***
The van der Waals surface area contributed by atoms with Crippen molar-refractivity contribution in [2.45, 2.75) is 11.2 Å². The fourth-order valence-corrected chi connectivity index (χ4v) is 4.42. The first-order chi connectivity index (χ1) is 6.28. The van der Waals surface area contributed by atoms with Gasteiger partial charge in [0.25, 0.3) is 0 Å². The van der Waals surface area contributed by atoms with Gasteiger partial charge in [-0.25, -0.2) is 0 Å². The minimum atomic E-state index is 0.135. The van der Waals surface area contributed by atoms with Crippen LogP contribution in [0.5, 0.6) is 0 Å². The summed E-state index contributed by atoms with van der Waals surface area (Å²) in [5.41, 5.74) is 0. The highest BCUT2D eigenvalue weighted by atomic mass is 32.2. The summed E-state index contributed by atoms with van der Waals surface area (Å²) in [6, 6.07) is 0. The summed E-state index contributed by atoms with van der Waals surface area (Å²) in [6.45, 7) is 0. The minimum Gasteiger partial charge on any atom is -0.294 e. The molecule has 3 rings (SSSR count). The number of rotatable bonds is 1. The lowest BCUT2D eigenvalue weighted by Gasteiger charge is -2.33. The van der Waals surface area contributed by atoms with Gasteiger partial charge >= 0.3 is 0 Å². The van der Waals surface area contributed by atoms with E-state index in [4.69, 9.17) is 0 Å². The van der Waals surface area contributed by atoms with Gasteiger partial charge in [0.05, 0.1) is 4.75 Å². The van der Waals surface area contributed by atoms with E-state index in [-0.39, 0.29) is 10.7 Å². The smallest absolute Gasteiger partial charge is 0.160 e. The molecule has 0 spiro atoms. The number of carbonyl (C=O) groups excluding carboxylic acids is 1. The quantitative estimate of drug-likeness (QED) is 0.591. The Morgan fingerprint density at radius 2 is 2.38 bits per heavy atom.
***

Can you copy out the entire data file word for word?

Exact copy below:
The van der Waals surface area contributed by atoms with Crippen molar-refractivity contribution in [2.45, 2.75) is 11.2 Å². The fourth-order valence-corrected chi connectivity index (χ4v) is 4.42. The first-order chi connectivity index (χ1) is 6.28. The van der Waals surface area contributed by atoms with Gasteiger partial charge in [0.25, 0.3) is 0 Å². The van der Waals surface area contributed by atoms with Gasteiger partial charge in [-0.25, -0.2) is 0 Å². The minimum atomic E-state index is 0.135. The van der Waals surface area contributed by atoms with Crippen LogP contribution in [0.5, 0.6) is 0 Å². The summed E-state index contributed by atoms with van der Waals surface area (Å²) in [5.41, 5.74) is 0. The highest BCUT2D eigenvalue weighted by atomic mass is 32.2. The summed E-state index contributed by atoms with van der Waals surface area (Å²) in [6, 6.07) is 0. The summed E-state index contributed by atoms with van der Waals surface area (Å²) in [6.45, 7) is 0. The minimum Gasteiger partial charge on any atom is -0.294 e. The molecule has 3 rings (SSSR count). The number of rotatable bonds is 1. The lowest BCUT2D eigenvalue weighted by Gasteiger charge is -2.33. The van der Waals surface area contributed by atoms with Gasteiger partial charge >= 0.3 is 0 Å². The van der Waals surface area contributed by atoms with E-state index in [4.69, 9.17) is 0 Å². The van der Waals surface area contributed by atoms with Gasteiger partial charge in [0.05, 0.1) is 4.75 Å². The van der Waals surface area contributed by atoms with E-state index in [-0.39, 0.29) is 10.7 Å². The smallest absolute Gasteiger partial charge is 0.160 e. The molecule has 0 spiro atoms. The number of carbonyl (C=O) groups excluding carboxylic acids is 1. The quantitative estimate of drug-likeness (QED) is 0.591. The Morgan fingerprint density at radius 2 is 2.38 bits per heavy atom.